Success Stories- Elementary Schools

Success Stories in Elementary Schools

In elementary schools, Rights Sites schools have introduced human rights topics by incorporating human rights principles into teaching and encouraging students to demonstrate respect and compassion for one another. Raising awareness of other cultures and fostering an appreciation for peace are important components of human rights education for younger students. Older elementary students can begin exploring topics such as social responsibility and injustice. Below are examples of how elementary school teachers have integrated human rights into their teaching.


Children’s Rights:

Students in a 4th-6th grade class chose the topic of sweatshops for their in-class work on human rights. After learning about the issue from a visiting speaker, students worked to educate the rest of their school about child labor. They created posters, and presented a sweatshop fashion show to raise money and teach others what they had learned. The next year, a new group of students in an after-school group took up the cause, meeting with the principal to discuss sweatshop issues when she wanted to order new T-shirts for the school.

In addition, the students at this school learned that the soccer balls they had been using in gym class had been made by the hands of child laborers.  After learning about the issue in their classroom, then being confronted with it firsthand, the students knew it was their responsibility to do something about it. They took the issue to their local school board and the district subsequently abolished the use of any sports equipment made by child laborers. Their story was featured on a national television news show.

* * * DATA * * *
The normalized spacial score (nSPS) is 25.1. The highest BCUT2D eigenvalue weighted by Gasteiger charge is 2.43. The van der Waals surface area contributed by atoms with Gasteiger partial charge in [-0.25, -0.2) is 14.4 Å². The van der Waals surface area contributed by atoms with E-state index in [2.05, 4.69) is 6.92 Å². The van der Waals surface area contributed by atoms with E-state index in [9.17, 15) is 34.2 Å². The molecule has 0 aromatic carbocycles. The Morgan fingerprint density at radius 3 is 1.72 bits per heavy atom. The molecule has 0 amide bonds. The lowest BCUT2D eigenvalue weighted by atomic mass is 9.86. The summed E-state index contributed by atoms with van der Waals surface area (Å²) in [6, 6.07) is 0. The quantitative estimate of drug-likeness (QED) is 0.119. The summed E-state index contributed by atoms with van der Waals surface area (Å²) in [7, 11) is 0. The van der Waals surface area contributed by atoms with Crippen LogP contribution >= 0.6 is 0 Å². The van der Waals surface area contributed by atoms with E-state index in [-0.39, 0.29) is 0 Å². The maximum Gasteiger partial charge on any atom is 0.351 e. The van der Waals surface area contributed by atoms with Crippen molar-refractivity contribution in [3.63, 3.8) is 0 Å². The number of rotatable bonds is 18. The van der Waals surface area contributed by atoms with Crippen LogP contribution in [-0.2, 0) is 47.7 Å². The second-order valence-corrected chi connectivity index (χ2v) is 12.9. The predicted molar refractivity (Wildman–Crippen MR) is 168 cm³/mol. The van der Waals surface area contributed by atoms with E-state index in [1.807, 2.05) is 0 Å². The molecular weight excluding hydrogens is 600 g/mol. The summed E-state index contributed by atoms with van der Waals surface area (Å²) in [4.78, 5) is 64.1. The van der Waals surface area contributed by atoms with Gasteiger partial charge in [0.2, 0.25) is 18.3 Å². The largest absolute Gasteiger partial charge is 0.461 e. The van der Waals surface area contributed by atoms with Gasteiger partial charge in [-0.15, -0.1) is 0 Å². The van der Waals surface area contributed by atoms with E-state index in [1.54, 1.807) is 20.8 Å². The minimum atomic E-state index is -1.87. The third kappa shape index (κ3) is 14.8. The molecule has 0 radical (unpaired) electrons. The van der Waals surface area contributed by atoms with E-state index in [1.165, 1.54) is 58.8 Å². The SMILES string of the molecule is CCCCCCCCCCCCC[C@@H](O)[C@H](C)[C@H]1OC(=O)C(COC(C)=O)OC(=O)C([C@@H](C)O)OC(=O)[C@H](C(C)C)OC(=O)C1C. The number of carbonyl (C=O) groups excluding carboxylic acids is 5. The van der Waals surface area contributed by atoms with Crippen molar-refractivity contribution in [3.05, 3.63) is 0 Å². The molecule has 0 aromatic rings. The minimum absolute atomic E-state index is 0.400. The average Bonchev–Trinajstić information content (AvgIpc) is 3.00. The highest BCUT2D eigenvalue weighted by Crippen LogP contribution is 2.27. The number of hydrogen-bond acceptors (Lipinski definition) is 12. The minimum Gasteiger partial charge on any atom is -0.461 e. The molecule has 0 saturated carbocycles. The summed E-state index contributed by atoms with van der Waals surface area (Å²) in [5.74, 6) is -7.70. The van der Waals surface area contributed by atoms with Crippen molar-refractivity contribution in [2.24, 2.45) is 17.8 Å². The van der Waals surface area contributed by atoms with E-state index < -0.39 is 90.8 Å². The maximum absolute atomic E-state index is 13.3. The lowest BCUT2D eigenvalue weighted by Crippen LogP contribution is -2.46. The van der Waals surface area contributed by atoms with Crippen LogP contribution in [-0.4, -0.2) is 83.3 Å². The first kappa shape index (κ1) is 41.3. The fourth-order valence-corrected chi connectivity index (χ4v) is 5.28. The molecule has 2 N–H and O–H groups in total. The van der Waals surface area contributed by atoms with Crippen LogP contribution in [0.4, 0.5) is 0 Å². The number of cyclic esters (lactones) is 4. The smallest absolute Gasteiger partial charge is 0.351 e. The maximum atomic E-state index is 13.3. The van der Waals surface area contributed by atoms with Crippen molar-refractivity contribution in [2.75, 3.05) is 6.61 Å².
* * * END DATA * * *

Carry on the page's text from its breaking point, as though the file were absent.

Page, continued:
Global Awareness:

At an elementary school in Minneapolis, students in kindergarten through second grade learned about the culture of Nigeria through instruction that emphasized human rights. In subjects like the arts, geography, reading, and writing, students learned about the general country conditions of Nigeria, focusing on human rights, along with the country’s arts and culture. The project, which lasted for six weeks, culminated in a performance for family and friends. With help from local artists, the students rehearsed and performed a traditional folk tale, complete with African drumming, traditional dance, and singing.


Indigenous Cultures:

At a Montessori Magnet in St. Paul, MN a 4th-6th grade class participated in Project Common Ground, a program that connects urban and suburban students in the area to learn about human rights together. The group took a field trip to South Dakota, where they learned about Native American perspectives on Mount Rushmore, the Badlands and the Crazy Horse Memorial. The students also studied the 1862 Dakota Conflict.


 A Minneapolis-based teacher incorporates human rights principles into her first-grade classroom by emphasizing sharing, cooperation and respect. Under her guidance, students at her school learn to perform small acts of kindness that promote peace. Following then-President Bush’s suggestion, students in the class each donated $1 each to the children of Afghanistan. Students at the school participated in a school-wide peace celebration by writing and presenting performances, including a shadow puppet play, a display and skit about child soldiers, and a musical performance of traditional folk dances from various cultures.

At another school, the Talmud Torah K-4 Jewish Day School in St. Paul, students celebrated the Martin Luther King holiday by taking the Advocates' Road to Peace challenge to become peacemakers in their daily lives. They incorporated the peace theme into their school for the rest of the school year through various projects including the student created problem solving campaign Talk it Out. Way to go!